How we finish meetings early

I work in a team consisting of engineers and designers distributed across several locations. We build an internal component library used by many teams within our company. Despite being a diverse bunch and separated by oceans, this team is one of the most productive I have worked with.

One specific quality of the team that stood out to me from day one was how meetings always finished on time. This was shocking to me. I was used to meetings that dragged on and on. I thought to myself that surely this was a one-off. But again and again, meetings consistently finished on time. Over the one year I have been on this team, I can count on one hand the times we did not finish on time.

I thought it would be beneficial to document the process and culture behind this remarkable consistency.

The mechanics of how we end our meetings

The 5-minute rule

The team has a rule to always finish meetings 5-minutes early. This isn’t a “1–5 minutes is enough” thing. When the 5-minute to mark is reached we drop everything, we put our hands out and do...


This is a quick ceremony where we hold up our hands and indicate using our thumbs how each member thought the meeting went. There are three options:

  1. Up (“Went great!”)
  2. Down (“Went terribly”)
  3. Sideways (“Okay, but could use improvements”)

If someone has their ‘thumbs’ sideways or down they explain briefly why they felt this and what they think we can improve. This ceremony is usually done in under a minute, and it gives us a mental break from the meeting we just had.

Also, we get a feedback loop to always improve our meetings through the quick feedback we get from this ceremony.

A culture of finishing meetings promptly

But, anyone can make rules. The problem is following them consistently.

I realised over-time that the 5-minute rule and thumbs was part of the answer but not the entire story. There was a more implicit but fundamental reason why our team of 15+ could consistently self enforce our meeting rules.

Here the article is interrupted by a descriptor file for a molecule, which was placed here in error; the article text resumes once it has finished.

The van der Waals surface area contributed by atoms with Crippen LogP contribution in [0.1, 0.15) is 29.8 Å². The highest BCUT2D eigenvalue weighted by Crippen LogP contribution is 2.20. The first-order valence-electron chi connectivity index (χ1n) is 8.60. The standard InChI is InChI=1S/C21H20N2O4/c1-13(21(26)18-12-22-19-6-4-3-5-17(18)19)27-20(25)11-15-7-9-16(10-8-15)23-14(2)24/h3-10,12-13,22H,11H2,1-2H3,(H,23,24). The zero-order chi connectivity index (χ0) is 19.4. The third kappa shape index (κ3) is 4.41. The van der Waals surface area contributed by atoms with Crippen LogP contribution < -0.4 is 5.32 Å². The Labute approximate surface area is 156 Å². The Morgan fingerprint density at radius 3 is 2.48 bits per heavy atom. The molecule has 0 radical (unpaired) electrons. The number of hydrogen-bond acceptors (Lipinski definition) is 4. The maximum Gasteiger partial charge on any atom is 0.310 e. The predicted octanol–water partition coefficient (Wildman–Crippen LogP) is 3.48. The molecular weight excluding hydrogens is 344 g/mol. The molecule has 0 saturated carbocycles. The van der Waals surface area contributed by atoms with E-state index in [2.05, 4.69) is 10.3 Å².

The answer was the culture of the team. Our team is tight knit and have several key anchor members who gently but steadily guides the team. The core of this team has been together a long time, and we have continually refined our practices to make processes that work for us.

For instance one supporting process is that the facilitator (we rotate in our team) of the sprint keeps an eye on the time and ensures that actions are discussed and noted down before ‘thumbs’ time is up. What is pleasantly ironic is that because we are restricted in the time we consistently ensure discussions on actions are done.

Why is it so important?

We have to work with several time-zones, and we have a very short window where we can all be in the same meeting. By keeping meetings consistent than we allow certainty that meetings will work for all.

Virtual hangout calls are not the most fun thing to be stuck in for hours and hours at a stretch with no prospect of ending. By finishing early and predictably we can ensure that team members can comfortably stretch their legs, get some coffee before heading off to their next task or meeting.

Sometimes long meetings are long for a reason. But as Parkinson’s law goes:

work expands so as to fill the time available for its completion

Our team hates long meetings, and what we hate more are meetings with no definite end, ‘thumbs’ and the 5-minute rule is our cure for this.

Consistency in meetings is important to us on so many levels.


‘Thumbs’ and the 5-minute early rule are a deceptively simple ways our team uses to keep meetings short. Of course, this may not work for everyone but I definitely recommend giving it a try. It has and continues to make a huge positive impact for our team.



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James Won

Software Engineer and history nerd from Wellington, New Zealand.